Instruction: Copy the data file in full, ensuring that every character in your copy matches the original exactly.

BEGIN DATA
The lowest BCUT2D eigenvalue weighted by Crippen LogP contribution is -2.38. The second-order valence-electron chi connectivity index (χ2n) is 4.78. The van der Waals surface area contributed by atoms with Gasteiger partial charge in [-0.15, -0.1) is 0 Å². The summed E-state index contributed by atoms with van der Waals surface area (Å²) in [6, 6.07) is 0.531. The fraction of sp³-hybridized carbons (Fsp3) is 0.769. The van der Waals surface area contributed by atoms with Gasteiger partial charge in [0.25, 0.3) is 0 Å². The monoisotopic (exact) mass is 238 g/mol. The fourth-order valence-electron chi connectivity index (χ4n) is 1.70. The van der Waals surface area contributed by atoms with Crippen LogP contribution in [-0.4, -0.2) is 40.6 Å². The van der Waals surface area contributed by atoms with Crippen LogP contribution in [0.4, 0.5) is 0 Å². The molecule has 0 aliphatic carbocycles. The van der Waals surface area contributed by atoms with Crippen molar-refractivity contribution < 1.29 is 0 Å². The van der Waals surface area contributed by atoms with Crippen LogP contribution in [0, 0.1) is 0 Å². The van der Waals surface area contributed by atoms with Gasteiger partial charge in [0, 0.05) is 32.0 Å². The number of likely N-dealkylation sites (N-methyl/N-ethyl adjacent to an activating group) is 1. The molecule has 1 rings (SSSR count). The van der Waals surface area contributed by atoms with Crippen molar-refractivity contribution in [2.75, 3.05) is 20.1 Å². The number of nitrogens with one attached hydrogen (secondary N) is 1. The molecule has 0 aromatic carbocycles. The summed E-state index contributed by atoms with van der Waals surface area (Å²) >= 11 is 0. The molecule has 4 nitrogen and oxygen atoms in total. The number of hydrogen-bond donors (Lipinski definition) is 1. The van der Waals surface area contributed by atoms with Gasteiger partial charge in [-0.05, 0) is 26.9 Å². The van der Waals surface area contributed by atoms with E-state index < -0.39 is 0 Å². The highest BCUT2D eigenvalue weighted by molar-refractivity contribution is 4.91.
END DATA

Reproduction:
The lowest BCUT2D eigenvalue weighted by Crippen LogP contribution is -2.38. The second-order valence-electron chi connectivity index (χ2n) is 4.78. The van der Waals surface area contributed by atoms with Gasteiger partial charge in [-0.15, -0.1) is 0 Å². The summed E-state index contributed by atoms with van der Waals surface area (Å²) in [6, 6.07) is 0.531. The fraction of sp³-hybridized carbons (Fsp3) is 0.769. The van der Waals surface area contributed by atoms with Gasteiger partial charge in [0.25, 0.3) is 0 Å². The monoisotopic (exact) mass is 238 g/mol. The fourth-order valence-electron chi connectivity index (χ4n) is 1.70. The van der Waals surface area contributed by atoms with Crippen LogP contribution in [-0.4, -0.2) is 40.6 Å². The van der Waals surface area contributed by atoms with Crippen LogP contribution in [0.4, 0.5) is 0 Å². The molecule has 0 aliphatic carbocycles. The van der Waals surface area contributed by atoms with Crippen molar-refractivity contribution < 1.29 is 0 Å². The van der Waals surface area contributed by atoms with Crippen LogP contribution in [0, 0.1) is 0 Å². The van der Waals surface area contributed by atoms with Gasteiger partial charge in [0, 0.05) is 32.0 Å². The number of likely N-dealkylation sites (N-methyl/N-ethyl adjacent to an activating group) is 1. The molecule has 1 rings (SSSR count). The van der Waals surface area contributed by atoms with Crippen molar-refractivity contribution in [2.75, 3.05) is 20.1 Å². The number of nitrogens with one attached hydrogen (secondary N) is 1. The molecule has 0 aromatic carbocycles. The summed E-state index contributed by atoms with van der Waals surface area (Å²) >= 11 is 0. The molecule has 4 nitrogen and oxygen atoms in total. The number of hydrogen-bond donors (Lipinski definition) is 1. The van der Waals surface area contributed by atoms with Gasteiger partial charge in [-0.05, 0) is 26.9 Å². The van der Waals surface area contributed by atoms with E-state index < -0.39 is 0 Å². The highest BCUT2D eigenvalue weighted by molar-refractivity contribution is 4.91.